What kinds of sharks are found off the North Carolina coast?
21 June 1999
Many kinds of sharks can be found in the waters off North Carolina. According to shark researcher Frank J. Schwartz, more than 50 species of sharks are known to swim in the estuarine, shelf and deep ocean waters of North and South Carolina. Twenty-eight of those species are considered the most common sharks of North Carolina.
That sounds like a lot of sharks; however, consider that those 28 most common North Carolina species include sharks that live offshore in deep water, or those that only visit our coast during certain times of the year. Whether or not other species visit the Tar Heel coast can depend on a number of factors, including water temperature, food supplies and breeding patterns.
For example, North Carolina’s coast is considered to be a birthing ground for six kinds of sharks, including the tiger shark (Galeocerdo cuvieri). Year-round sharks that prefer deep ocean water include the oceanic whitetip shark (Carcharhinus longimanus) and the blue shark (Prionace glauca). These very rarely, if ever, come close to shore.
The thresher shark (Alopias vulpinus) also prefers deeper waters, where it can be found year-round, however, it may come closer inshore during July and August. The thresher is distinguished by its long tail or caudal fin, which it uses to herd and stun prey.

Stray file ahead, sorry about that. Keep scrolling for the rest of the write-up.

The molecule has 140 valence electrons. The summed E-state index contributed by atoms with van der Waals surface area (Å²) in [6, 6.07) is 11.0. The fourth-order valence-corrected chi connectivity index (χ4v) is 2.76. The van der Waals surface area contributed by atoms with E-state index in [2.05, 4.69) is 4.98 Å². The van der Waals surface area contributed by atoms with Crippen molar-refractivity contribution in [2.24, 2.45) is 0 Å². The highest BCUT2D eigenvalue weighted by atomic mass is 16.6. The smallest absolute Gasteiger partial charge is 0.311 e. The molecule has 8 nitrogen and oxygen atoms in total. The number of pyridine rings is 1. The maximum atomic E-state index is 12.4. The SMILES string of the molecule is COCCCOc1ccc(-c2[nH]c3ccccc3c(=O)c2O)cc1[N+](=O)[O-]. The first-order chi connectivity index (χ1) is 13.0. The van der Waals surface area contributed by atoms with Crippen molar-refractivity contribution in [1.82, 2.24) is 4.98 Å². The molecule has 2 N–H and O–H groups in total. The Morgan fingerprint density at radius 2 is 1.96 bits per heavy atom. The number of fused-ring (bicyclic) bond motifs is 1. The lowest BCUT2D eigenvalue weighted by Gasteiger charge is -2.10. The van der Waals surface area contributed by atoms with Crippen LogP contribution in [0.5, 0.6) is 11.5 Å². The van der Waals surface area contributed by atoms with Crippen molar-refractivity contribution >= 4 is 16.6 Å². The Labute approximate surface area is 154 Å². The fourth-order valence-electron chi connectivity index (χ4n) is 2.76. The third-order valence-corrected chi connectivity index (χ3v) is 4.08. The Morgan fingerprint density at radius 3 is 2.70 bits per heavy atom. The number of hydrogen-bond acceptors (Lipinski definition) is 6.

The silky shark (Carcharhinus falciformis) also is a year-round offshore shark that can be found closer in from May to December. The Atlantic sharpnose (Rhizoprionodon terraenovae) and smooth dogfish (Mustelus canis) are year-round North Carolina residents that may be found closer to shore. The sharpnose is one of the most abundant sharks in North Carolina waters during the summer, and its offspring are common catches off our piers. Fishermen often refer to them as sand sharks. Its average size is three feet. The smooth dogfish averages four feet in length. It is commonly found in depths less than 60 feet and feeds primarily on crabs and shrimp.
During the summer and fall months, sand tiger (Odontaspis taurus), sand bar (Carcharhinus plumbeus), spinner (Carcharhinus brevipinna) and scalloped hammerhead (Sphyrna lewini) sharks are among the most common inshore visitors to our coast. The great hammerhead (Sphyrna mokarran) also ventures inshore between June and September, as does its smaller cousin the bonnethead (Sphyrna tiburo) shark. Bull sharks (Carcharhinus leucas), blacktip (Carcharhinus limbatus) and blacknose (Carcharhinus acronotus) sharks can be found inshore during spring and summer.
Of the 400 species of sharks that swim the world’s oceans, experts consider only half a dozen to be dangerous. Most are shy and harmless, avoiding people and other large animals when possible. While it may seem as though sharks are plentiful off our coast, the chance of a close encounter is slim.
* Sharks of the Carolinas, Frank J. Schwartz
Institute of Marine Sciences, UNC, March 1989
* The Sharks of North America, Jose I. Castro
Texas A&M University Press, 1983
* Shadows in the Sea: The Sharks, Skates and Rays, Thomas B. Allen
Lyons & Burford, 1996